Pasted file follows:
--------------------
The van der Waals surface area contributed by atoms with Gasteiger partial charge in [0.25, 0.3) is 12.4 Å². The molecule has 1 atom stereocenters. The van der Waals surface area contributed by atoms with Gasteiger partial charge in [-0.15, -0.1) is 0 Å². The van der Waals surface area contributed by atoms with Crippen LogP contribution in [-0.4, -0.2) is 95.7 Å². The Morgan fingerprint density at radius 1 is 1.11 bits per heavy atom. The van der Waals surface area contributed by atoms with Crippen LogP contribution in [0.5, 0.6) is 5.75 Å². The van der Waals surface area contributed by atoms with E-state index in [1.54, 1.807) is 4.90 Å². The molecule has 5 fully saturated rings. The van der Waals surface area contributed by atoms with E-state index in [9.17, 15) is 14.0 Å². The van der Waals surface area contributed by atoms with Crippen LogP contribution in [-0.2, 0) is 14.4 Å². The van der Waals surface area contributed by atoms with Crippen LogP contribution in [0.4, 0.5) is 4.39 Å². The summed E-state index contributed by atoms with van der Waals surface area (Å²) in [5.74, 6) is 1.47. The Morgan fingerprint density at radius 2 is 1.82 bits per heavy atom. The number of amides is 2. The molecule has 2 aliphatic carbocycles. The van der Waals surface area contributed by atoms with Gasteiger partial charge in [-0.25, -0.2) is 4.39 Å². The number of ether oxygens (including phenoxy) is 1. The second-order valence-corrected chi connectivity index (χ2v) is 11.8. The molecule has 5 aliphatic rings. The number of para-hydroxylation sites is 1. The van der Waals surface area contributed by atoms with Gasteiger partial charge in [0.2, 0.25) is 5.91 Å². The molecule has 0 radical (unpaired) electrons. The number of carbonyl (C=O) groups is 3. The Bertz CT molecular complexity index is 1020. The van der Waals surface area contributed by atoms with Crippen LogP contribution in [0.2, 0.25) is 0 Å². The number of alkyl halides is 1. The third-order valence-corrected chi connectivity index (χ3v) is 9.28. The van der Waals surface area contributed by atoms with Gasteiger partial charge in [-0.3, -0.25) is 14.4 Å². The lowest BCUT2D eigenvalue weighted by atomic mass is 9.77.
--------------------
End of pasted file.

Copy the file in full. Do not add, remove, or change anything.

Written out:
The van der Waals surface area contributed by atoms with Gasteiger partial charge in [0.25, 0.3) is 12.4 Å². The molecule has 1 atom stereocenters. The van der Waals surface area contributed by atoms with Gasteiger partial charge in [-0.15, -0.1) is 0 Å². The van der Waals surface area contributed by atoms with Crippen LogP contribution in [-0.4, -0.2) is 95.7 Å². The Morgan fingerprint density at radius 1 is 1.11 bits per heavy atom. The van der Waals surface area contributed by atoms with Crippen LogP contribution in [0.5, 0.6) is 5.75 Å². The van der Waals surface area contributed by atoms with E-state index in [1.54, 1.807) is 4.90 Å². The molecule has 5 fully saturated rings. The van der Waals surface area contributed by atoms with E-state index in [9.17, 15) is 14.0 Å². The van der Waals surface area contributed by atoms with Crippen LogP contribution in [-0.2, 0) is 14.4 Å². The van der Waals surface area contributed by atoms with Crippen LogP contribution in [0.4, 0.5) is 4.39 Å². The summed E-state index contributed by atoms with van der Waals surface area (Å²) in [5.74, 6) is 1.47. The Morgan fingerprint density at radius 2 is 1.82 bits per heavy atom. The number of amides is 2. The molecule has 2 aliphatic carbocycles. The van der Waals surface area contributed by atoms with Gasteiger partial charge in [-0.25, -0.2) is 4.39 Å². The number of ether oxygens (including phenoxy) is 1. The second-order valence-corrected chi connectivity index (χ2v) is 11.8. The molecule has 5 aliphatic rings. The number of para-hydroxylation sites is 1. The van der Waals surface area contributed by atoms with Gasteiger partial charge in [0.2, 0.25) is 5.91 Å². The molecule has 0 radical (unpaired) electrons. The number of carbonyl (C=O) groups is 3. The Bertz CT molecular complexity index is 1020. The van der Waals surface area contributed by atoms with Crippen LogP contribution in [0.2, 0.25) is 0 Å². The number of alkyl halides is 1. The third-order valence-corrected chi connectivity index (χ3v) is 9.28. The van der Waals surface area contributed by atoms with Gasteiger partial charge in [-0.3, -0.25) is 14.4 Å². The lowest BCUT2D eigenvalue weighted by atomic mass is 9.77.